TBV Insights

How to use a user interface in your explainer video

If you’re marketing software, you naturally want to show off your feature-packed and easy-to-use user interface. Determining why users should be interested in your solution is key to deciding what to show them. But keep in mind that you’re marketing, not demo-ing. Here are a few different approaches to conveying business benefits while making your software look good. Here are a few ideas for showing a user interface in your explainer video.

Features and benefits without screens

User interfaces are designed to perform tasks and provide visibility into collected data. So the decision on what to show and how to show it comes down to which tasks and data sets to show off.

user interface in your explainer video
This is from a video about banking software, but the interface is not important to the message, which is about reaching millennials whose “relationships” with banks are different from those of earlier generations.

If the process is routine — like checking a bank balance on a mobile device — there is probably no reason to show it at all. The point you want to make is that this ought to be routine, and it is. So, in this presentation for a company that makes software that financial institutions re-sell to their customers, the emphasis is on the target market, millennials, not the software interface.

user interface in your explainer video
In this abstract view of satellite management software, we see a software feature, the ability to switch to a new equipment chain. More important, we understand the revenue impact of using the feature.

Similarly, if the key product benefit is insight into the business, it may be preferable to bring out that insight in the context of a simplified UI. In this video, the software makes lots of useful details available to the operator, but the unique business value is in the ability to display network operations in terms of business impact. That comes across more clearly in a simplified illustration based on the real user interface.

Business results tied to screens

On the other hand, if the target audience for the video is potential hands-on users of the software, it’s important to show what the user actually sees. But this isn’t a tutorial. There’s no need to follow the exact sequence of operations through a lot of clicks, drags, and drops. You’re still addressing buyers looking for business results

Here’s an example from a video showing the software interface of a CRM application built on the Salesforce platform. A key benefit of the software is that it enables different departments to coordinate their efforts by presenting them with unified views of the customer. In the video, we show actual screens that might be of interest to different audience members. But the takeaway — supported by animations around the user interface — is each of these views helps the business achieve its goals.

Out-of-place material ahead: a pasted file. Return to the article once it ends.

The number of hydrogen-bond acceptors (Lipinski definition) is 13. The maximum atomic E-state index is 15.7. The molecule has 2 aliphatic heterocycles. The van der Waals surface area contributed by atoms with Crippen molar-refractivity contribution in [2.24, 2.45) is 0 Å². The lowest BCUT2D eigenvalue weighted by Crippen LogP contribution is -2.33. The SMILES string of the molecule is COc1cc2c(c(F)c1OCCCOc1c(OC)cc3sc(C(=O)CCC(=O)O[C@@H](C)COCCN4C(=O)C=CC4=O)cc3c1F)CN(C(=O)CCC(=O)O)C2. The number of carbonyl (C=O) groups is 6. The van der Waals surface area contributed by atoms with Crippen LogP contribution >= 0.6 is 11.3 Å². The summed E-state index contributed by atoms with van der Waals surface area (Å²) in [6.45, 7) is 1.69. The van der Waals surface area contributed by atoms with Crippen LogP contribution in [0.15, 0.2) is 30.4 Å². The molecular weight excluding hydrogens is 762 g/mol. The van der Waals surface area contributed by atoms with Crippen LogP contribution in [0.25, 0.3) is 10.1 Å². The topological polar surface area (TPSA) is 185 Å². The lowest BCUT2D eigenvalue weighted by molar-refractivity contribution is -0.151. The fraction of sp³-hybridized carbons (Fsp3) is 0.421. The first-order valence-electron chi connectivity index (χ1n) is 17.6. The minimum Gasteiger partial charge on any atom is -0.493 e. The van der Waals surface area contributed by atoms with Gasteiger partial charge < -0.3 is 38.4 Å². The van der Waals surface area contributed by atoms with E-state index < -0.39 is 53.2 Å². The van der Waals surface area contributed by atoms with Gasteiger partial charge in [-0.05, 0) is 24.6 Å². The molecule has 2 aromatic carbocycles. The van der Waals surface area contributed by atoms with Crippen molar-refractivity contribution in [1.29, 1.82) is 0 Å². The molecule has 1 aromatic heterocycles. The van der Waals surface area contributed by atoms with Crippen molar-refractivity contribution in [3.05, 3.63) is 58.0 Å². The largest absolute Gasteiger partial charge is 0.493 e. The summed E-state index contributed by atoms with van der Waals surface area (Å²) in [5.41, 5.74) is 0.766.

Tying unified views provided by the software to how the organization can use them to achieve goals.
TIP: Not everyone is aware that this is easy <iframe width=”854″ height=”510″ src=https://www.youtube.com/embed/K6TnX2i9HeY?start=36 frameborder=”0″ allowfullscreen></iframe> You can do the same thing with links in emails.

The importance of advance planning

When the emphasis is on the visibility provided by the software, it often comes down to getting the big picture — performance dashboards, for example — or the small picture — surprising levels of detail or granularity. This is something that needs to be thought through in advance, and can be tricky when you start with demo screens. In a webinar, the presenter can ramble a bit to fill in details about how things work. In video, what the viewer sees is what the viewer takes away.

user interface in your explainer video
Storyboards involving the user interface should specify exactly how you plan to guide the viewer’s eye to what you want him to see.

The storyboard illustration above shows instructions given to the animator. In this case, we also ended up masking identifiable customer data. That’s one reason we prefer working with hi-res screen grabs to working with recorded screencasts. Another reason is that, while screencasts show operations as they happen on the screen, callouts, motion, and graphics added to screen captures can guide the viewer’s eye to what we want him to view.



Here again, you’re not trying to teach people how to use the software. The details in the “demo” should establish credibility with a technical audience, but what you’re really trying to show is how easy it is to get business results with your solution, as in this example of a troubleshooting “drill down.”

A rapid drilldown that shows the result to be obtained — and how easy it is to obtain it.

Whether you show real screens in detail, or abstract screens impressionistically, in planning a software “demo” in a video, the first thing to nail down is the business results your demo demonstrates.

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